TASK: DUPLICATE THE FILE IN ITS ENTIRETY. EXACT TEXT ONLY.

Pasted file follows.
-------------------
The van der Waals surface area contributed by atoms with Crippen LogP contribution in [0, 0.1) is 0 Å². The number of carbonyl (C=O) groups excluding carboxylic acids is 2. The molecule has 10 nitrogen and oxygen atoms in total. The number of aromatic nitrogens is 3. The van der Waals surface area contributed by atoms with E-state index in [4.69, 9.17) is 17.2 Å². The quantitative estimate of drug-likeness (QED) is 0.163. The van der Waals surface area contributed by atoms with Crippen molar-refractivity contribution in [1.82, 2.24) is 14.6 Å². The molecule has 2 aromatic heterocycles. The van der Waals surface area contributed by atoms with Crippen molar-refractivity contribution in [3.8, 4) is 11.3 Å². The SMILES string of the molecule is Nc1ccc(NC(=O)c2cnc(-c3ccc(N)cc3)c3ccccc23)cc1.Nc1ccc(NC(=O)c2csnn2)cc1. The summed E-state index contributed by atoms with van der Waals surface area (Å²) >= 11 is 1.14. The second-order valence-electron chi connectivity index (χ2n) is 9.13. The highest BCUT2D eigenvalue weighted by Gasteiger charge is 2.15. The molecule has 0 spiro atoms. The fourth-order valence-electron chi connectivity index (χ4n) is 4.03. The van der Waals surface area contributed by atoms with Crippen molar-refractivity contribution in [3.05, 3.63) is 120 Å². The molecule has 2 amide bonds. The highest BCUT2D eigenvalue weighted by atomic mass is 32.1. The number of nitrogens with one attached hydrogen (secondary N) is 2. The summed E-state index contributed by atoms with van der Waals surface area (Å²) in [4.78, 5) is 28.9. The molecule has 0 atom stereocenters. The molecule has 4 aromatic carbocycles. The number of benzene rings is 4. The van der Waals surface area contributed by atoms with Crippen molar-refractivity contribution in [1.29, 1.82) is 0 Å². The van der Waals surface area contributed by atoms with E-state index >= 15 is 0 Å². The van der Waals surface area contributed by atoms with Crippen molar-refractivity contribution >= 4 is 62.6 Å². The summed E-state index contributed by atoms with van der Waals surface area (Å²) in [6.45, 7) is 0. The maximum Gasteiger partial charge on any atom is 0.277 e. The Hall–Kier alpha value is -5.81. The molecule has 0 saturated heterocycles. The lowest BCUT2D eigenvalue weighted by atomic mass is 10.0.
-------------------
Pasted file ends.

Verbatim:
The van der Waals surface area contributed by atoms with Crippen LogP contribution in [0, 0.1) is 0 Å². The number of carbonyl (C=O) groups excluding carboxylic acids is 2. The molecule has 10 nitrogen and oxygen atoms in total. The number of aromatic nitrogens is 3. The van der Waals surface area contributed by atoms with E-state index in [4.69, 9.17) is 17.2 Å². The quantitative estimate of drug-likeness (QED) is 0.163. The van der Waals surface area contributed by atoms with Crippen molar-refractivity contribution in [1.82, 2.24) is 14.6 Å². The molecule has 2 aromatic heterocycles. The van der Waals surface area contributed by atoms with Crippen molar-refractivity contribution in [3.8, 4) is 11.3 Å². The SMILES string of the molecule is Nc1ccc(NC(=O)c2cnc(-c3ccc(N)cc3)c3ccccc23)cc1.Nc1ccc(NC(=O)c2csnn2)cc1. The summed E-state index contributed by atoms with van der Waals surface area (Å²) >= 11 is 1.14. The second-order valence-electron chi connectivity index (χ2n) is 9.13. The highest BCUT2D eigenvalue weighted by Gasteiger charge is 2.15. The molecule has 0 spiro atoms. The fourth-order valence-electron chi connectivity index (χ4n) is 4.03. The van der Waals surface area contributed by atoms with Crippen molar-refractivity contribution in [3.05, 3.63) is 120 Å². The molecule has 2 amide bonds. The highest BCUT2D eigenvalue weighted by atomic mass is 32.1. The number of nitrogens with one attached hydrogen (secondary N) is 2. The summed E-state index contributed by atoms with van der Waals surface area (Å²) in [4.78, 5) is 28.9. The molecule has 0 atom stereocenters. The molecule has 4 aromatic carbocycles. The number of benzene rings is 4. The van der Waals surface area contributed by atoms with Crippen molar-refractivity contribution in [1.29, 1.82) is 0 Å². The van der Waals surface area contributed by atoms with E-state index >= 15 is 0 Å². The van der Waals surface area contributed by atoms with Crippen molar-refractivity contribution >= 4 is 62.6 Å². The summed E-state index contributed by atoms with van der Waals surface area (Å²) in [6.45, 7) is 0. The maximum Gasteiger partial charge on any atom is 0.277 e. The Hall–Kier alpha value is -5.81. The molecule has 0 saturated heterocycles. The lowest BCUT2D eigenvalue weighted by atomic mass is 10.0.